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FAQs

What is the EEOC OIG Hotline?

The OIG hotline can be reached at 1-800-849-4230. Inspector General Act (IG Act) of 1978 as amended gave the OIG the authority to accept complaints from EEOC employees and the general public concerning criminal activity, fraud, waste, abuse, and mismanagement of EEOC programs and operations. Individuals, who wish to report EEOC fraud, waste, and/or abuse, should use our hotline complaint form or contact one of our hotline specialists at the number provided above.

What types of common complaints are not accepted by the EEOC OIG Hotline?

  1. Complaints or inquiries regarding charges or complaints of discrimination (including status inquiries, processing complaints, complaints about EEOC employees’ customer service, complaints regarding the merits of charges, or complaints of discrimination).
  2. Complaints of violations of the Agency’s collective bargaining agreement.
  3. Complaints that do not relate to EEOC employees or programs.
  4. Complaints that relate to the programs or employees of another government agency.
  5. Complaints that involve an Agency employee but another agency has enforcement or regulatory jurisdiction (e.g., a complaint that an EEOC employee has falsified his or her Federal income tax information should be presented to the Internal Revenue Service).
  6. Complaints about absence without official leave and leave usage.
  7. Complaints regarding insubordination.
  8. Complaints of discrimination, sexual harassment, or prohibited personnel practices.
  9.  Complaints regarding matters pertaining to physical security. 

Can complainants receive confidentiality or remain anonymous?

The Inspector General Act of 1978 (IG Act) protects a complainant who chooses to remain confidential. The complainant may remain confidential (i.e., known only to the EEOC OIG except when the IG determines the disclosure is unavoidable or is otherwise legally compelled) or anonymous (i.e., unknown even to the EEOC OIG). If the complainant chooses to remain anonymous, EEOC OIG cannot obtain additional information on the allegation (e.g., testimonial or documentary evidence, identity of witnesses), and also cannot inform the complainant as to what action EEOC OIG has taken on the complaint. Confidential status allows further communication between EEOC OIG and the complainant after the original complaint is received.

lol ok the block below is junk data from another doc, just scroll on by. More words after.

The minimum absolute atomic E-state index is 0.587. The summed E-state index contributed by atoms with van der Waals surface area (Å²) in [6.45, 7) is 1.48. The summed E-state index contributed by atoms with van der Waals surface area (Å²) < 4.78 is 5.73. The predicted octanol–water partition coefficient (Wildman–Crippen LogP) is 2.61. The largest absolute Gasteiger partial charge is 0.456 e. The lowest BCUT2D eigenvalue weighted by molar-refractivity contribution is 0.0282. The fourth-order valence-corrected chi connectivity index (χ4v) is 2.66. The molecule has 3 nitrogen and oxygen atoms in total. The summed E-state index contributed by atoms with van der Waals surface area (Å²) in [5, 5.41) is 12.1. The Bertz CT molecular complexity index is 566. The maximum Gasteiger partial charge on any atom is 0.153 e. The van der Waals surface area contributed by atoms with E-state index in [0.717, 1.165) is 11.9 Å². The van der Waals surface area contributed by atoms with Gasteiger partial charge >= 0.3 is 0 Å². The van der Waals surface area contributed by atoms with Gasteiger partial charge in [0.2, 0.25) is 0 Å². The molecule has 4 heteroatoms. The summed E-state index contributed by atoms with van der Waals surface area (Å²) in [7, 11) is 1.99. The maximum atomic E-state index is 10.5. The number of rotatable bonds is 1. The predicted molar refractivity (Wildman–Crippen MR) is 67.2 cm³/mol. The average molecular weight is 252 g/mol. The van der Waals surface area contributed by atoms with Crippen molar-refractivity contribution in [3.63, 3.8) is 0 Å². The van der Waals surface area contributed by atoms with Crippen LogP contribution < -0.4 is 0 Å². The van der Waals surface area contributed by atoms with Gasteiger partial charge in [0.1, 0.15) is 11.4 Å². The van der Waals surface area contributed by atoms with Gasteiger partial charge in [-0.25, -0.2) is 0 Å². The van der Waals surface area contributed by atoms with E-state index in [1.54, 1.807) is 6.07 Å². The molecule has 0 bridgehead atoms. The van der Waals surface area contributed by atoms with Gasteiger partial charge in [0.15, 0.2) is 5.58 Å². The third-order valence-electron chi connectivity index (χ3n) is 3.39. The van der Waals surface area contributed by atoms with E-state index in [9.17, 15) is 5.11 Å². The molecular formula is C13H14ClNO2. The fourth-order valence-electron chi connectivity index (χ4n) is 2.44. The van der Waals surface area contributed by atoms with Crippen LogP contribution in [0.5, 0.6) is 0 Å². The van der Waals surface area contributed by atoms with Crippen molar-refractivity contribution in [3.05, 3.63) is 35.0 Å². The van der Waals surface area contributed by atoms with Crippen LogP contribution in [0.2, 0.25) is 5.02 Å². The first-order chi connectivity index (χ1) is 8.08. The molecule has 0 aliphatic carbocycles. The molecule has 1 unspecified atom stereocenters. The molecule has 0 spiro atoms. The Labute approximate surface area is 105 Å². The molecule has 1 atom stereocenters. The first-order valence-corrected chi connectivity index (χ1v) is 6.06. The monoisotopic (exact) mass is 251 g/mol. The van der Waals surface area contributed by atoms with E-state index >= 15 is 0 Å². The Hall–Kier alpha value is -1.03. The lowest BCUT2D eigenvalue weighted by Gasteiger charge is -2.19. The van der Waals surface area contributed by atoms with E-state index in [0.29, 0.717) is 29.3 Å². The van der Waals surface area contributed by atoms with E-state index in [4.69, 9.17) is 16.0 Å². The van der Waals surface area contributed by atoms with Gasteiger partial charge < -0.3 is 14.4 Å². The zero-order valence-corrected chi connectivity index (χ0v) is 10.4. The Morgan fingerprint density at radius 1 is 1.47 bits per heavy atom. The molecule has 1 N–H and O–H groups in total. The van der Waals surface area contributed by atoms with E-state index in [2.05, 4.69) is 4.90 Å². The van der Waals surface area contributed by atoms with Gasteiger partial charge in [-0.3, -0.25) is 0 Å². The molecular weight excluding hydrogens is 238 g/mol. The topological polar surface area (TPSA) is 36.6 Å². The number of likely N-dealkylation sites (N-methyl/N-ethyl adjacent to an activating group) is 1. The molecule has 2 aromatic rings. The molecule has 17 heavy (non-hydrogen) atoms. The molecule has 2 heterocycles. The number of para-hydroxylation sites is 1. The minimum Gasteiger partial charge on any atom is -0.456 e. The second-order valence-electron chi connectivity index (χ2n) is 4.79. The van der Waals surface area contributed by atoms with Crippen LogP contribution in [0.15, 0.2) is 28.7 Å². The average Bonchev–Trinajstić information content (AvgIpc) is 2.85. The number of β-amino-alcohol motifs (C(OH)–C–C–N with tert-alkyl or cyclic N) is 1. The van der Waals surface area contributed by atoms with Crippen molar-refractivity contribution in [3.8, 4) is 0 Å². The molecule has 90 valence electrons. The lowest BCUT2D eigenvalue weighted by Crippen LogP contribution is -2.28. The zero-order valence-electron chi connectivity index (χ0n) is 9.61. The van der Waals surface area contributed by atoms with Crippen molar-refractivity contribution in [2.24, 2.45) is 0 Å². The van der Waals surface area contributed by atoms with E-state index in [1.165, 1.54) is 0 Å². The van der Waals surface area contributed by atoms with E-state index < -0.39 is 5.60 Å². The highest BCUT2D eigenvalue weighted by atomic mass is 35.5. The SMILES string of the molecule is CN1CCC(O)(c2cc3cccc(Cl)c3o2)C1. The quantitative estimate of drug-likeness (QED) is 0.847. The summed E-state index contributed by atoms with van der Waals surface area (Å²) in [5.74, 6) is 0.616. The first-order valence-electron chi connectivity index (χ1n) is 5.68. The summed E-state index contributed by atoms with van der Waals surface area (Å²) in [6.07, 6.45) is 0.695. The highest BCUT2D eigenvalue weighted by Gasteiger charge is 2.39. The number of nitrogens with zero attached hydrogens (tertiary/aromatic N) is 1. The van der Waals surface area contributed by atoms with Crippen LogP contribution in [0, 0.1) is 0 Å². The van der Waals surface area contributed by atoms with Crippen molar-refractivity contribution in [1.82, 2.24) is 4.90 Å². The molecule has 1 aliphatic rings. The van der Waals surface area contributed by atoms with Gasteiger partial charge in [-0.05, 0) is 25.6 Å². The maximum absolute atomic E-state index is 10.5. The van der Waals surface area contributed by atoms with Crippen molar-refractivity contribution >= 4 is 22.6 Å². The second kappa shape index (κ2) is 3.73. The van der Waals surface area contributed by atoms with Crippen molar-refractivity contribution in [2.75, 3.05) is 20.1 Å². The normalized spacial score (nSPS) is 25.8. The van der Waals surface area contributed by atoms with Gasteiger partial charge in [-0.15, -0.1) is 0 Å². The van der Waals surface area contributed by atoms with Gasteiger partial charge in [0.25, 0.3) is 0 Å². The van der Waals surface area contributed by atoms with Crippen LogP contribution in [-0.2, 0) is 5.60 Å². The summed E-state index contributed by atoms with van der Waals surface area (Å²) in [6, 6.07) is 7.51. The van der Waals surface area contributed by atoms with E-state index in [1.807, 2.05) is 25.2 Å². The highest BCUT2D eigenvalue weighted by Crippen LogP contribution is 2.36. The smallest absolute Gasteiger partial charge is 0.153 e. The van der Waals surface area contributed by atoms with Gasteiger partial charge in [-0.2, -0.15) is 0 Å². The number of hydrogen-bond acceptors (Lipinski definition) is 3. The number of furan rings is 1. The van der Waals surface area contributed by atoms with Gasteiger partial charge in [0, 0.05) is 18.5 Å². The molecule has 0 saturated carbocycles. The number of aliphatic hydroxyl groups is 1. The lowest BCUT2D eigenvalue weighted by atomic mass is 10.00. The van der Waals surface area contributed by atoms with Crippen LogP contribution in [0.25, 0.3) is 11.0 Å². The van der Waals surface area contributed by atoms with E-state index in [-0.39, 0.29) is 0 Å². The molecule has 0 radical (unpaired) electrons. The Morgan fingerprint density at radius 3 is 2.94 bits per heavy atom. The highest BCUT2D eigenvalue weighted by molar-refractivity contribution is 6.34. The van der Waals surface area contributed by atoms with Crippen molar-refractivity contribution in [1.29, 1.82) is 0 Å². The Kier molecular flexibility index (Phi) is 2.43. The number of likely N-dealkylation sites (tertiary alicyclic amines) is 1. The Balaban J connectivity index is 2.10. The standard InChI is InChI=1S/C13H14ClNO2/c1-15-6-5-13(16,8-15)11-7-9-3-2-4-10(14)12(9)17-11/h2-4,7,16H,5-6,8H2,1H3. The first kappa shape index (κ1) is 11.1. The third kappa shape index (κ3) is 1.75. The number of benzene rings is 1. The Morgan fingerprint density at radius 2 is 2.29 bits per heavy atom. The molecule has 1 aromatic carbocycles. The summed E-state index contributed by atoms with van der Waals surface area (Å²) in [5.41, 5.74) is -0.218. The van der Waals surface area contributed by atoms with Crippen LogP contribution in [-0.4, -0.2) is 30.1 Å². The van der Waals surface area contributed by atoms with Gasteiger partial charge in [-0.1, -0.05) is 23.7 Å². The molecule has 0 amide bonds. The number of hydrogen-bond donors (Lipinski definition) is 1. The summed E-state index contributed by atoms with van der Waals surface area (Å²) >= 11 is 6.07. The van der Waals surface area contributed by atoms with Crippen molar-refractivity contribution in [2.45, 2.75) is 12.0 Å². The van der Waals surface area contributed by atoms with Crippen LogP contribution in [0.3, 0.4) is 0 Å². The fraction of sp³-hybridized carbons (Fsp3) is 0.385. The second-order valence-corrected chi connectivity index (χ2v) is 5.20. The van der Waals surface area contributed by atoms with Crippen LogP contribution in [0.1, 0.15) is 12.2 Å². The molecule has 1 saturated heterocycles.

What should be included in a complaint?

  1. First and last name of complainant
  2. Address
  3. Contact phone number
  4. E-mail address (if applicable)
  5. Name of EEOC employees and office that are the subject of complaint
  6. Brief summary of complaint
  7. Date of complaint
  8. Whether anonymity or confidentiality is requested

Where can I report wrongdoing?

  • Tell a supervisor or someone higher up in management.
  • Report the issue to an agency’s OIG (http://OIG.EEOC.GOV).
  • File a complaint with the Office of Special Counsel ( https://osc.gov/ )

Are whistleblowers protected from retaliation?

Yes. It is unlawful for agencies to take or threaten to take an adverse personnel action against an employee because he or she disclosed wrongdoing. Adverse personnel actions include poor performance reviews, demotions, suspensions, terminations or revocations, and other forms of retaliation for filing an appeal, complaint, or grievance. Other types of protected activity include helping someone else file or testifying on his or her behalf, cooperating with or disclosing information to the Office of Special Counsel or an inspector general, and refusing to obey an unlawful order.

Protections for Federal employees include the Inspector General Act (IG Act) of 1978 (http://www.archives.gov/about/laws/inspector-act-1978.html), as amended, and the Whistleblower Protection Act of 1989

What can I do if I believe whistleblower retaliation occurred?

  • If you are a Federal employee and believe that you have been retaliated against because of your whistleblowing, you may contact the U.S. Office of Special Counsel (https://osc.gov/pages/file-complaint.aspx) or the OIG (http://OIG.EEOC.GOV).
  • If you are a Federal employee and have been subject to a adverse personnel action, you can file an appeal with the Merit Systems Protection Board (www.mspb.gov) and assert whistleblower retaliation as a defense.
  • If you are contractor employee and believe that you have been retaliated against because of your whistleblowing, you can contact the OIG (http://OIG.EEOC.GOV).